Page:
Now, this can backfire, and you can have folks who spam, ask a lot of questions over and over. And this is where your community comes in or the hobbyist community can help you scale how you communicate to hobbyists.
“You posted this in #extension-help also. Please don’t spam multiple channels with your query. I already responded in that channel.” So this, actually, the person before asked a question about extensions in five different channels on our Discord.
Okay, you know, we tried. We can’t get there all the time, but that’s where your community comes in. If you empower your community, which for those of you who don’t know, this blue indicator means they’re a higher moderation level than the other kind of colors you’ll see. So we gave this person kind of moderator, kind of superuser rights to help us triage some of this feedback.
So not only, therefore, hobbyists are going to ask questions, but they’ll also be the first line of defense to answering them as well.
The last thing is they’re your biggest fans. They will come to meetups, they’ll come to hackathons, as much as we shit on them, they’ll come to your conferences, they’ll come to your talks. It’s because they just love the platform, and they love the community, and they want to learn something new.
And so if you’re going to run something, these are the first people to invite, because they’re not only going to show up, but they’re going to invite their friends too. And thus, you’ll grow your community.
So that leads me to how to embrace them. First is you got to build a great product.
Anyone know this guy, Randall Hunt, Randy Hunt? Very, very awesome AWS developer evangelist, a dev rel guy. He basically started this tweet thread which was like, “If you want to build a dev rel thing, I think you should just write. You should just write what you’re doing, write what you know, put it out there, start a blog, and people will come.”
And kind of underneath that was basically saying, “I think you should just build something great.” And I agree. If your core product isn’t great, and I specifically mean from a developer perspective, if your APIs aren’t well-documented, if your docs aren’t easy to use, if you don’t have an SDK, etc., you won’t have anybody coming in the first place. So you’ll always be in that trough of suck as we learned earlier.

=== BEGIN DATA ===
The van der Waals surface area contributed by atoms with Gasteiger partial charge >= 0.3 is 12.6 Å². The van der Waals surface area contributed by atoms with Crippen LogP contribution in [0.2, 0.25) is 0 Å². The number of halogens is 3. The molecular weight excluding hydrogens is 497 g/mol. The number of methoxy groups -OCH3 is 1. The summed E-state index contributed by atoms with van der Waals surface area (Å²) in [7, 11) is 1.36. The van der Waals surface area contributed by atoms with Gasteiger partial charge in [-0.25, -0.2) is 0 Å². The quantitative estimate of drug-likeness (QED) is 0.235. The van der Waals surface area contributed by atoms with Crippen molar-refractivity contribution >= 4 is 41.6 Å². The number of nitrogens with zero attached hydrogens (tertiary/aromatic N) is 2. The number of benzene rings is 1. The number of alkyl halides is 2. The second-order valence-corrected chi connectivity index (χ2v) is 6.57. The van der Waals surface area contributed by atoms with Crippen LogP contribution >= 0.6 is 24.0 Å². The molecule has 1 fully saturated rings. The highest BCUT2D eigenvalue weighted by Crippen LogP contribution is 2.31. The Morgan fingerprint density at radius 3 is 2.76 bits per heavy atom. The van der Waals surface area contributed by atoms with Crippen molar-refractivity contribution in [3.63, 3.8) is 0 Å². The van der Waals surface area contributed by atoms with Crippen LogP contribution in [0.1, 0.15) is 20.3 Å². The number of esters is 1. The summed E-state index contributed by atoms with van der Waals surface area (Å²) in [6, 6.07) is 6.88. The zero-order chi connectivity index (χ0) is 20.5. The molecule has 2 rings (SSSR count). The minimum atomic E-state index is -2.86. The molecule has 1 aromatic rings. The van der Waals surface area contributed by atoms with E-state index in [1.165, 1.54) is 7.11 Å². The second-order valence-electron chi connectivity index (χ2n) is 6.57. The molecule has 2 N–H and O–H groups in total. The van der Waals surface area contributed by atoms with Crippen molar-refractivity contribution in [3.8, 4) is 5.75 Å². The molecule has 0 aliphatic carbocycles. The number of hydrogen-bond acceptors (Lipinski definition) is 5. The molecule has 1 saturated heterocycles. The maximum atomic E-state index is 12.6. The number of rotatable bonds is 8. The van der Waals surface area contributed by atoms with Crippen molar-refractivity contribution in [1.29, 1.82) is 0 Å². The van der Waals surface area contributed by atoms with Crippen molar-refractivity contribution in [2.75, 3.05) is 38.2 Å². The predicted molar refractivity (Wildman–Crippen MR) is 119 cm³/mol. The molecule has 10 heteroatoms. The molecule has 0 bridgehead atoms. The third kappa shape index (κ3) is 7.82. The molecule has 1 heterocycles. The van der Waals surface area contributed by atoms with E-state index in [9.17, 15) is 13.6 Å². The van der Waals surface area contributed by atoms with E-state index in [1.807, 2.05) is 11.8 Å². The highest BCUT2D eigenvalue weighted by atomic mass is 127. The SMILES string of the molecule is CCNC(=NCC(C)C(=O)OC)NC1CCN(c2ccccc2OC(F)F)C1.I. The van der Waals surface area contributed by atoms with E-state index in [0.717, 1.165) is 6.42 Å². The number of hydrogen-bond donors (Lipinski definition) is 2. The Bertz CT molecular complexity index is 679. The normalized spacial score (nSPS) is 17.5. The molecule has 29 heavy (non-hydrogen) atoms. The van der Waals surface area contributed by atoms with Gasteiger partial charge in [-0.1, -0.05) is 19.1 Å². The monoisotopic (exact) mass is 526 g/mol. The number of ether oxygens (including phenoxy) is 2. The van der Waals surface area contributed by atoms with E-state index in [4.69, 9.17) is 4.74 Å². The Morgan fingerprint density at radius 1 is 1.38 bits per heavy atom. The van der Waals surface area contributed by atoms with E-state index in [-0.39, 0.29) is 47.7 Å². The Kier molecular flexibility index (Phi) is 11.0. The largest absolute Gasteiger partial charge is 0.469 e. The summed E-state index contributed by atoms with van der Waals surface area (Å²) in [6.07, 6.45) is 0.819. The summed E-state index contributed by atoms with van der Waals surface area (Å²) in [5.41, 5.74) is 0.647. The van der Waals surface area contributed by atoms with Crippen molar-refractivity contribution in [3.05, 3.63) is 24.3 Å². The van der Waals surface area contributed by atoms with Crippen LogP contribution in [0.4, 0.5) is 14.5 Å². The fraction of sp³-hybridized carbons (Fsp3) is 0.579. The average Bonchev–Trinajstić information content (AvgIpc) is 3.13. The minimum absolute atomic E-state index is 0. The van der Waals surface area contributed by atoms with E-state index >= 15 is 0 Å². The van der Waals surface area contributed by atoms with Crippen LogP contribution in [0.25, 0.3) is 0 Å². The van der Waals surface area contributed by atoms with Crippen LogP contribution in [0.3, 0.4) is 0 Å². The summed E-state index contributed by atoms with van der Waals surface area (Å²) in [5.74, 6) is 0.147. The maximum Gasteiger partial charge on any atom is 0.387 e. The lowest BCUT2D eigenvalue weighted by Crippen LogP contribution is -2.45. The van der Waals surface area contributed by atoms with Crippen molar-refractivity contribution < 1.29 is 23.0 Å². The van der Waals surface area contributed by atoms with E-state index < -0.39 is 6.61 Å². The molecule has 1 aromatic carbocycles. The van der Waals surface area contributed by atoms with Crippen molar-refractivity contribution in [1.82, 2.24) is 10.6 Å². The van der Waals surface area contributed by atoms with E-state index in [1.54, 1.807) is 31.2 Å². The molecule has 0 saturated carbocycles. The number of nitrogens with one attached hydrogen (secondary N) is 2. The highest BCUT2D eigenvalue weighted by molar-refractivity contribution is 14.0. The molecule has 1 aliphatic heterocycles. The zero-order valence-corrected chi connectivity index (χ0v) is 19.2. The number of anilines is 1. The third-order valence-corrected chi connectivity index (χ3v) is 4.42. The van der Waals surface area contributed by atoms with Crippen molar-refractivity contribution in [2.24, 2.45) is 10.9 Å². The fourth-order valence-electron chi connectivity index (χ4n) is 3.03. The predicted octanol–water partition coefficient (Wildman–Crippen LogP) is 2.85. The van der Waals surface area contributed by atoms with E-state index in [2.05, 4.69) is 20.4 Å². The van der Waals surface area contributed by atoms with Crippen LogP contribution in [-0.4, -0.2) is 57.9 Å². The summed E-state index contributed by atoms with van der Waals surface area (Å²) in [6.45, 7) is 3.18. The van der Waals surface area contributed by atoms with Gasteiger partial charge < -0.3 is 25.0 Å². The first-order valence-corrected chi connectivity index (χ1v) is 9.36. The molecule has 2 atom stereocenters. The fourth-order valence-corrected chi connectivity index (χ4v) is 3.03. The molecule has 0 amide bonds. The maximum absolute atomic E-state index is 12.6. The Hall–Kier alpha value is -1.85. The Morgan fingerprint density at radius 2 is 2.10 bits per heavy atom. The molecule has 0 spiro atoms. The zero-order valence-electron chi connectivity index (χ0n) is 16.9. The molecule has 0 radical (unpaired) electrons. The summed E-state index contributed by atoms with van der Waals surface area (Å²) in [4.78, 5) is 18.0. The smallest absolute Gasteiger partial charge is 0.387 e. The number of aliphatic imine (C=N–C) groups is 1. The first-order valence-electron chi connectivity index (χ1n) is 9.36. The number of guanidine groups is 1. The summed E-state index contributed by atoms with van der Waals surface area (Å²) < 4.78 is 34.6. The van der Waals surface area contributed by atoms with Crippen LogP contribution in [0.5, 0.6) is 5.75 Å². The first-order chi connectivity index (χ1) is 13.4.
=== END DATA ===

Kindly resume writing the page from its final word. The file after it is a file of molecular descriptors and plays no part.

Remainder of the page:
So definitely, get over that hump. Once you do that, find people who are building cool stuff with your product, right, pretty straightforward.
I know, again, some of us believe in hackathons, some of us don’t. We did a challenge over 30 to 60 days, and we called it a hackathon, which is basically you can build whatever you want on our platform, go. And so we opened this up to everybody, we told our hobbyists about it first, they came in, and they built some crazy stuff. The keynote thing didn’t work.
But what you see on the right is if you do any streaming or know about it, basics is, you’ve got this client running on your product. You got this client running on your computer, and you’ve got this web app running on Twitch. And so, basically, what it’s doing is it’s reading what’s going on on your computer. And on Twitch, when viewers are watching, they can click and play a minigame alongside the viewer and streamer at the same time. So they’re trying to knock off these little Pikmin.
So this is a very complex app. It was done by two people in Germany. Just totally randomly, they ended up winning the challenge. And we knew nothing about them, but it was because actually some people in our community went and found them was what made the difference.
Join their communities, you all know this. There’s some stickers in the back for this company called Glitch. Glitch is a really, really great community. Glitch is where people just come together and kind of collaboratively code and show off stuff that’s related to whatever their product or their community or ecosystem might be.
We created a team on Glitch, TwitchDev, and we put up a couple extension examples there. And the reason why this is great is because it’s open, it’s easy to fork, it’s easy to connect with GitHub. We’re not reinventing the wheel.
So if you can take the time, definitely create a Glitch account and join them there, or join them on Stack Overflow, or wherever your developers hang out, or on Discord, or what have you.
The last thing I’ll point out is making communication frictionless. This is super important to people who have questions, want to learn, get that feedback, build trust with you.
On the left there is our Discord, and Barry asked, “Hey, there’s this bug here.” What we built was a webhook integration that, basically, when someone puts something, and as a staff member, I react to it and say, “Slack low or slack high.” It triggers an integration to our internal slack and posts it there.
Not everyone is watching Discord, but all of us staff in our community and our superheroes in our community can add that reaction. And then we can triage it from there. A fun tip is if you add these react sheet, it helps the team know that you’re actually addressing the feedback internally, and it helps you triage it back to enclose that loop. This is very important to build that trust.
So in summary, hobbyists come from all walks of life, but the point is they’re there to intrinsically build. This is a feature. We don’t know anything about them. We like that. It’s an inclusive, it’s an inviting platform. We appreciate that. Their love for the product conquers all. Their knowledge can help meaningfully drive your roadmap.
And if you embrace them by recognizing them being where they are, you can keep open communication, and you can make the world and your platform a better place.